Blood Glucose Testing

Blood Glucose Testing | HealthSoul

The blood glucose is a very commonly performed test to look at the levels of blood sugars in the body. Individuals may have high or low blood sugars from several causes and it is important to pick up on these as many have very adverse outcomes. Diabetes Mellitus is the most common cause of high blood sugars and regular testing of glucose is essential for effective management of the disease.

Causes of High Blood Sugars (Hyperglycemia)

  1. Type 1 DM: This type is associated with a complete absence of insulin production by the pancreas. This is believed to occur from an auto-immune mediated destruction of the cells producing insulin (beta-cells). This generally presents earlier in life usually the teens and requires insulin for survival.
  2. Type 2 DM: This type is associated with insulin resistance. This occurs when higher and higher levels of insulin are required for the body’s cells to take up glucose, eventually becoming insensitive. This is the more common type of DM which is associated with obesity and unhealthy eating practises.
  3. Gestational Diabetes Mellitus: This is a condition involving high blood sugars in pregnant women. This occurs due to  abnormal metabolism of glucose with development of insulin resistance. Generally, the hyperglycemia resolves after child birth, but these women have a higher risk of developing DM later in life.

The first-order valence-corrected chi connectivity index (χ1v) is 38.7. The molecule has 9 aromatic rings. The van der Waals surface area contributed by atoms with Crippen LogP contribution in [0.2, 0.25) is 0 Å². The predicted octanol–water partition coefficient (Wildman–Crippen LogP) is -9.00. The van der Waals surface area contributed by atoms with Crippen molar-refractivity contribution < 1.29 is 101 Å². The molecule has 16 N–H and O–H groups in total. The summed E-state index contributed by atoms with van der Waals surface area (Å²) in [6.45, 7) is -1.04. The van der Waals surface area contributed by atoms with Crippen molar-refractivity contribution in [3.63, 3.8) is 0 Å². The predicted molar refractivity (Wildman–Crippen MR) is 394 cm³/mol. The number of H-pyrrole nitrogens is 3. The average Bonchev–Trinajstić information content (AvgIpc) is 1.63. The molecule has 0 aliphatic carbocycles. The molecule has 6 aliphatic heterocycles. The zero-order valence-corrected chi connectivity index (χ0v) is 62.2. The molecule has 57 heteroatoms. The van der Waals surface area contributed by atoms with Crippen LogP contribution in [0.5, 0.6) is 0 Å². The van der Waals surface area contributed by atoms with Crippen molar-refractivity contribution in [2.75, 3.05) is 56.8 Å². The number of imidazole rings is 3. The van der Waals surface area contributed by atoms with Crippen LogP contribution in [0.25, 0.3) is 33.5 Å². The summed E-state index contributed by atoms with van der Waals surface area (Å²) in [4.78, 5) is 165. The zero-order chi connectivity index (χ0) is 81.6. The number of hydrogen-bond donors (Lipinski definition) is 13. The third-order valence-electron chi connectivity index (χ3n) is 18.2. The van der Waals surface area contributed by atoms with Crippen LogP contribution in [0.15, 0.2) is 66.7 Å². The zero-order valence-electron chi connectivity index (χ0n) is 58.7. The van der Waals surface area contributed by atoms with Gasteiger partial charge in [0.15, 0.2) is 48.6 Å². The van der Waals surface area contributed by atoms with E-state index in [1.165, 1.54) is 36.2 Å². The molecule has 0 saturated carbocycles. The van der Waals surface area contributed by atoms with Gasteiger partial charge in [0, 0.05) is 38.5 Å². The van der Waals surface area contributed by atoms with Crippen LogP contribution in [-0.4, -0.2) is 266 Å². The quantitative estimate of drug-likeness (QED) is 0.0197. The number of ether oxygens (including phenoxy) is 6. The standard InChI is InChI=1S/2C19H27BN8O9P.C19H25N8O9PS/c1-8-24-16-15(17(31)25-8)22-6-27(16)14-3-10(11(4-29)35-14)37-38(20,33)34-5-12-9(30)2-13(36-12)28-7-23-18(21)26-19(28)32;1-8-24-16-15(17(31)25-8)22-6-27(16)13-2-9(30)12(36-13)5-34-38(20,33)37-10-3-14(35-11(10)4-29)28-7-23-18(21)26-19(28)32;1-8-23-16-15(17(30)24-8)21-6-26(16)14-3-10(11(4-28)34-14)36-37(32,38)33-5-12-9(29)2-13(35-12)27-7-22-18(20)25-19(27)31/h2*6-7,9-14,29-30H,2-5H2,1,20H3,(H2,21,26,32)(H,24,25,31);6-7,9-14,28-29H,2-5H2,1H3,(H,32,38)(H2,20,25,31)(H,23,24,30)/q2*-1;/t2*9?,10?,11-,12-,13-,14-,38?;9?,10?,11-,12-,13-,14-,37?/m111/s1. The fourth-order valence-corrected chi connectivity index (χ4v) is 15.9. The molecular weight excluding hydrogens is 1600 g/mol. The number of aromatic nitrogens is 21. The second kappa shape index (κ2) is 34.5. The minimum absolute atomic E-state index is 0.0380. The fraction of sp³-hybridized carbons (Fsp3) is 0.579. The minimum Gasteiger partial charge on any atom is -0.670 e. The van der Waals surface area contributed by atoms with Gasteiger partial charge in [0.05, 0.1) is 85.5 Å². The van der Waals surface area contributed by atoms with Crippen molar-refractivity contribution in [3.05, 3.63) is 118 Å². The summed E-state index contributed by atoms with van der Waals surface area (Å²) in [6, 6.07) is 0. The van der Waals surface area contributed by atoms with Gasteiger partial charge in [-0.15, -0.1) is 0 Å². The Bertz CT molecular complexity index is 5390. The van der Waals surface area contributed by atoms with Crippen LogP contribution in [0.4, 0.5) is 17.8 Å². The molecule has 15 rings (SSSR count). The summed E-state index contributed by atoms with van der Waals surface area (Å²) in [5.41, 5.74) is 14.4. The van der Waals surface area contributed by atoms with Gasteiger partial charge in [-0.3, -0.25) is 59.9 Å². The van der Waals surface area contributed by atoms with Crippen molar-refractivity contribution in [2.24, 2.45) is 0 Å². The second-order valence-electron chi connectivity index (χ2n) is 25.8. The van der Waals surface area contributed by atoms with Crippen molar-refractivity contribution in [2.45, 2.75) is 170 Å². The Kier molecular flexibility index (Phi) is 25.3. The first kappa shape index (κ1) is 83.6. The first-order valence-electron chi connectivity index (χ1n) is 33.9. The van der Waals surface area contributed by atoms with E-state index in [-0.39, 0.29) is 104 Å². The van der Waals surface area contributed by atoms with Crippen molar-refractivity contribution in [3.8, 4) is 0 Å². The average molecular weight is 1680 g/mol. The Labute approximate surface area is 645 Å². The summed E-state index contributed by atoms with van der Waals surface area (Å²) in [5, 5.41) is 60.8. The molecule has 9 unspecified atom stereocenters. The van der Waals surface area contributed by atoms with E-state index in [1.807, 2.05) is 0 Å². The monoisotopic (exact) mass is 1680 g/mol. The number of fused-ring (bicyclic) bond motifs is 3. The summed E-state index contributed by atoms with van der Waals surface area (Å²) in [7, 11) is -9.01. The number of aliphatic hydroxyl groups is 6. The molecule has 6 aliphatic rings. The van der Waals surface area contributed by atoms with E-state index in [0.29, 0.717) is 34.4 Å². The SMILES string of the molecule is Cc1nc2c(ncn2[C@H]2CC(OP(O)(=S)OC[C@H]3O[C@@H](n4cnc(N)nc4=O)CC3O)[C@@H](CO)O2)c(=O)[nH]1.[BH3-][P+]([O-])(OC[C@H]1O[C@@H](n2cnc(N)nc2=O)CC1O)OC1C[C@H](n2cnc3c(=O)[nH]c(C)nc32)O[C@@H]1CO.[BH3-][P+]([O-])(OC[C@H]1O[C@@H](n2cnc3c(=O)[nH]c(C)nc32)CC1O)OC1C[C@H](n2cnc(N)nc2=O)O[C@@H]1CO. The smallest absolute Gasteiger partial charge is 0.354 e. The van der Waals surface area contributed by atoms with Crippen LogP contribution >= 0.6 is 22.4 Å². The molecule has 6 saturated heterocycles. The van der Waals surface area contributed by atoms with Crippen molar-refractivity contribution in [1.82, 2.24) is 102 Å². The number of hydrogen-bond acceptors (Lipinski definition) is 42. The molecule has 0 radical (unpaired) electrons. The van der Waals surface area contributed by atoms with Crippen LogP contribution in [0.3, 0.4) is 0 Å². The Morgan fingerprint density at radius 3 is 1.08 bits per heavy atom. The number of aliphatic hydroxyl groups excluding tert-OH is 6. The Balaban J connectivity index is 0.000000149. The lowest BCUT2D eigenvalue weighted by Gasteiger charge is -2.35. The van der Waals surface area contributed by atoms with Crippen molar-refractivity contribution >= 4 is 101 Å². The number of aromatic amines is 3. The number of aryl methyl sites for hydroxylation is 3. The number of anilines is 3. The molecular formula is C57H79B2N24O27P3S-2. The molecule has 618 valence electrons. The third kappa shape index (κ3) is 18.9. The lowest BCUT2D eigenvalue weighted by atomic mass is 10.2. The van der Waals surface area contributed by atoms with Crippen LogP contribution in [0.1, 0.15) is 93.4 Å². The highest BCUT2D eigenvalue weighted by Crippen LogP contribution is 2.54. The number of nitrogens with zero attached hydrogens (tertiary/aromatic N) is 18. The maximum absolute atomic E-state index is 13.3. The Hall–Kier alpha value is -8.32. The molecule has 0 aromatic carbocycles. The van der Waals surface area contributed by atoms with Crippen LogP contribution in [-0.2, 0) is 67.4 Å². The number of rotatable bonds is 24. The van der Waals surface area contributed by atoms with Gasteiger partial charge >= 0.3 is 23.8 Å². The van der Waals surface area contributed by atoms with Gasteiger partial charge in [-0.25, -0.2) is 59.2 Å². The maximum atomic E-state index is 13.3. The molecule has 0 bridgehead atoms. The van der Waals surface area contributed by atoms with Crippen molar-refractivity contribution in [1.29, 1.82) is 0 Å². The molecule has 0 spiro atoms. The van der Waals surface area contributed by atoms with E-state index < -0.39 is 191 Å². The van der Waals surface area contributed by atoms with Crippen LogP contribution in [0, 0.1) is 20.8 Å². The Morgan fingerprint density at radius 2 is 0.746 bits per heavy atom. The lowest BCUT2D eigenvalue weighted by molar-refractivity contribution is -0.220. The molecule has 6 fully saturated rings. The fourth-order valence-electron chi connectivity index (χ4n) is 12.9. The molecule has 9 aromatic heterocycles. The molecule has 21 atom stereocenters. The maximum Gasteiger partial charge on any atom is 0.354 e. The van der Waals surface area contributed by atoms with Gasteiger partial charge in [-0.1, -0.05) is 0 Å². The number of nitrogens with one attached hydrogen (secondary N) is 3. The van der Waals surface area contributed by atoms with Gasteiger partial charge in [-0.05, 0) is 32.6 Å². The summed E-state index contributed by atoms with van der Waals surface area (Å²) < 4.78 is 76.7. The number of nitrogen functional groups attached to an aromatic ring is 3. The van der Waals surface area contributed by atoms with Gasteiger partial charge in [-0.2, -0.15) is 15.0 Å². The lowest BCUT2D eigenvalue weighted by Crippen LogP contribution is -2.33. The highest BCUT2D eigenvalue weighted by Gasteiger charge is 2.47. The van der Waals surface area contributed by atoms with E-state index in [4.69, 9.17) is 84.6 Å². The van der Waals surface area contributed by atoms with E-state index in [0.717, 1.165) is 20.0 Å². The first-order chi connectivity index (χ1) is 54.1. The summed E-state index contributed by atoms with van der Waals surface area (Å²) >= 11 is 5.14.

4. Chronic Steroid Use: Long term use of steroids like prednisone are associated with breakdown and release of stored glucose within the cell leading to hyperglycemia.
  5. Glucagon excess: A tumor of the cells producing glucagon in the pancreas, called glucagonoma, can lead to excess breakdown of stored glucose to cause hyperglycemia. This is a relative rare condition and is associated with other systemic manifestations such as skin rash and anemia.

Causes of Low Blood Sugars (Hypoglycemia)

  1. Hypoglycemic spells in Diabetic individuals: Patients receiving therapy for DM wither with insulin or oral drugs are at risk for falls in blood sugar if they do not eat food adequately. This is associated with symptoms of faintness, sweating, tremors and a racing heartbeat.
  2. Insulinoma: This is a tumor of the insulin producing beta cells in the pancreas. This causes very significant falls in the blood glucose levels  with the symptoms described above.
  3. Alcohol intake: Individuals who drink large quantities of alcohol are generally deprived of calorie rich food with risk of hypoglycemia

Measuring blood glucose

Different methods are used to measure blood glucose levels, these are:

  1. Plasma glucose measurement: This is the method more frequently performed and is generally more accurate. Any diagnosis of diabetes is made from results of plasma blood glucose.
  2. Capillary blood glucose measurement: This is a rapid finger stick method which gives instant results. The accuracy is not as good as the plasma method. This is very useful for quick assessment of glucose levels in an emergency setting. It is also used for screening purposes in a large population.

Testing for Diabetes and Hyperglycemia